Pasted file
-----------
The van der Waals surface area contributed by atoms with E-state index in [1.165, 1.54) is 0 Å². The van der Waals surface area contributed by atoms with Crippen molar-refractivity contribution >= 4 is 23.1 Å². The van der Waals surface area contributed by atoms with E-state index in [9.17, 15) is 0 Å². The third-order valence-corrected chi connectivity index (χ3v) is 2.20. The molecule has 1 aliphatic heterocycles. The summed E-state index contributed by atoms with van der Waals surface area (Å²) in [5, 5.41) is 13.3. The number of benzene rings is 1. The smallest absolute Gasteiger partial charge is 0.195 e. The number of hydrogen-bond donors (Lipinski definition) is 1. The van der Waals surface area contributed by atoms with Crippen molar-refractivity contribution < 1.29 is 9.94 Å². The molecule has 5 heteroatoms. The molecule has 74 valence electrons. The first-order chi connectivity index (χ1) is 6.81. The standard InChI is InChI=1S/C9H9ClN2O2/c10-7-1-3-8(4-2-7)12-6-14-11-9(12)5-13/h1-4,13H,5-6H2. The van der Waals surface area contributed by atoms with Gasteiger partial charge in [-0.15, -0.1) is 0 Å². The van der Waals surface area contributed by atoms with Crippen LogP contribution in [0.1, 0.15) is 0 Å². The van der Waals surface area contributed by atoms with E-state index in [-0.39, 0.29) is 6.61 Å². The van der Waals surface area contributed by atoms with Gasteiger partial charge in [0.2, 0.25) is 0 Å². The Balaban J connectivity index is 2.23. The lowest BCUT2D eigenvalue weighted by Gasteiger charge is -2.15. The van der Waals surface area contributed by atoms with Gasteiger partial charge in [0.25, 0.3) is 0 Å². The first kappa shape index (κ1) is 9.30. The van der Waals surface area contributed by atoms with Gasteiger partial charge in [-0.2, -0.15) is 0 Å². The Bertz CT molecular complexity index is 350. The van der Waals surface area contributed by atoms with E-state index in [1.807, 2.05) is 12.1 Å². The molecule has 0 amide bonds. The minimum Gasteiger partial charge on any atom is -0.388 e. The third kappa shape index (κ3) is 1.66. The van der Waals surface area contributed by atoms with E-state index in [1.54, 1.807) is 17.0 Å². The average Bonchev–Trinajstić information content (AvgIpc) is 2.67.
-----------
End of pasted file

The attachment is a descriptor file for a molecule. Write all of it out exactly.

The van der Waals surface area contributed by atoms with E-state index in [1.165, 1.54) is 0 Å². The van der Waals surface area contributed by atoms with Crippen molar-refractivity contribution >= 4 is 23.1 Å². The van der Waals surface area contributed by atoms with E-state index in [9.17, 15) is 0 Å². The third-order valence-corrected chi connectivity index (χ3v) is 2.20. The molecule has 1 aliphatic heterocycles. The summed E-state index contributed by atoms with van der Waals surface area (Å²) in [5, 5.41) is 13.3. The number of benzene rings is 1. The smallest absolute Gasteiger partial charge is 0.195 e. The number of hydrogen-bond donors (Lipinski definition) is 1. The van der Waals surface area contributed by atoms with Crippen molar-refractivity contribution < 1.29 is 9.94 Å². The molecule has 5 heteroatoms. The molecule has 74 valence electrons. The first-order chi connectivity index (χ1) is 6.81. The standard InChI is InChI=1S/C9H9ClN2O2/c10-7-1-3-8(4-2-7)12-6-14-11-9(12)5-13/h1-4,13H,5-6H2. The van der Waals surface area contributed by atoms with Gasteiger partial charge in [-0.15, -0.1) is 0 Å². The van der Waals surface area contributed by atoms with Crippen LogP contribution in [0.1, 0.15) is 0 Å². The van der Waals surface area contributed by atoms with E-state index in [-0.39, 0.29) is 6.61 Å². The van der Waals surface area contributed by atoms with Gasteiger partial charge in [0.2, 0.25) is 0 Å². The Balaban J connectivity index is 2.23. The lowest BCUT2D eigenvalue weighted by Gasteiger charge is -2.15. The van der Waals surface area contributed by atoms with Gasteiger partial charge in [0.25, 0.3) is 0 Å². The first kappa shape index (κ1) is 9.30. The van der Waals surface area contributed by atoms with Gasteiger partial charge in [-0.2, -0.15) is 0 Å². The Bertz CT molecular complexity index is 350. The van der Waals surface area contributed by atoms with E-state index in [1.807, 2.05) is 12.1 Å². The molecule has 0 amide bonds. The minimum Gasteiger partial charge on any atom is -0.388 e. The third kappa shape index (κ3) is 1.66. The van der Waals surface area contributed by atoms with E-state index in [1.54, 1.807) is 17.0 Å². The average Bonchev–Trinajstić information content (AvgIpc) is 2.67.